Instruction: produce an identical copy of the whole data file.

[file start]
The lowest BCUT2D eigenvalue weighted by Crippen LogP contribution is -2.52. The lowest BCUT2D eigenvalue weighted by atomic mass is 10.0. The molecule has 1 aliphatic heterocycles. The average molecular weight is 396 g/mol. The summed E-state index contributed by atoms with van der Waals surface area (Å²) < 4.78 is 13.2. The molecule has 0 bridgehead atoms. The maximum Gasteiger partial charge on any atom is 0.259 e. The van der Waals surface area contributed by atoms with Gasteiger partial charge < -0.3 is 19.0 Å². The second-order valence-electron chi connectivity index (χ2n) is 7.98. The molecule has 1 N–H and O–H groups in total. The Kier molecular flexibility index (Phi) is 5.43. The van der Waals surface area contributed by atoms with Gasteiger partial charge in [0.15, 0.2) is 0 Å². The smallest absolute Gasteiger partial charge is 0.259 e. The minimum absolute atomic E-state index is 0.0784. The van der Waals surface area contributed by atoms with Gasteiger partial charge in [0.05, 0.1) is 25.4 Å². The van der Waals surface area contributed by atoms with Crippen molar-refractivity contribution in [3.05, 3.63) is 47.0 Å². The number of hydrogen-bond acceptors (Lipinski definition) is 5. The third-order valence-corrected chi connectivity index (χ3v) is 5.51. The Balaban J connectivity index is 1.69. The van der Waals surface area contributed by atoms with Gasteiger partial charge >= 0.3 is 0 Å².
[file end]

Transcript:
The lowest BCUT2D eigenvalue weighted by Crippen LogP contribution is -2.52. The lowest BCUT2D eigenvalue weighted by atomic mass is 10.0. The molecule has 1 aliphatic heterocycles. The average molecular weight is 396 g/mol. The summed E-state index contributed by atoms with van der Waals surface area (Å²) < 4.78 is 13.2. The molecule has 0 bridgehead atoms. The maximum Gasteiger partial charge on any atom is 0.259 e. The van der Waals surface area contributed by atoms with Gasteiger partial charge < -0.3 is 19.0 Å². The second-order valence-electron chi connectivity index (χ2n) is 7.98. The molecule has 1 N–H and O–H groups in total. The Kier molecular flexibility index (Phi) is 5.43. The van der Waals surface area contributed by atoms with Gasteiger partial charge in [0.15, 0.2) is 0 Å². The smallest absolute Gasteiger partial charge is 0.259 e. The minimum absolute atomic E-state index is 0.0784. The van der Waals surface area contributed by atoms with Gasteiger partial charge in [0.05, 0.1) is 25.4 Å². The van der Waals surface area contributed by atoms with Crippen molar-refractivity contribution in [3.05, 3.63) is 47.0 Å². The number of hydrogen-bond acceptors (Lipinski definition) is 5. The third-order valence-corrected chi connectivity index (χ3v) is 5.51. The Balaban J connectivity index is 1.69. The van der Waals surface area contributed by atoms with Gasteiger partial charge >= 0.3 is 0 Å².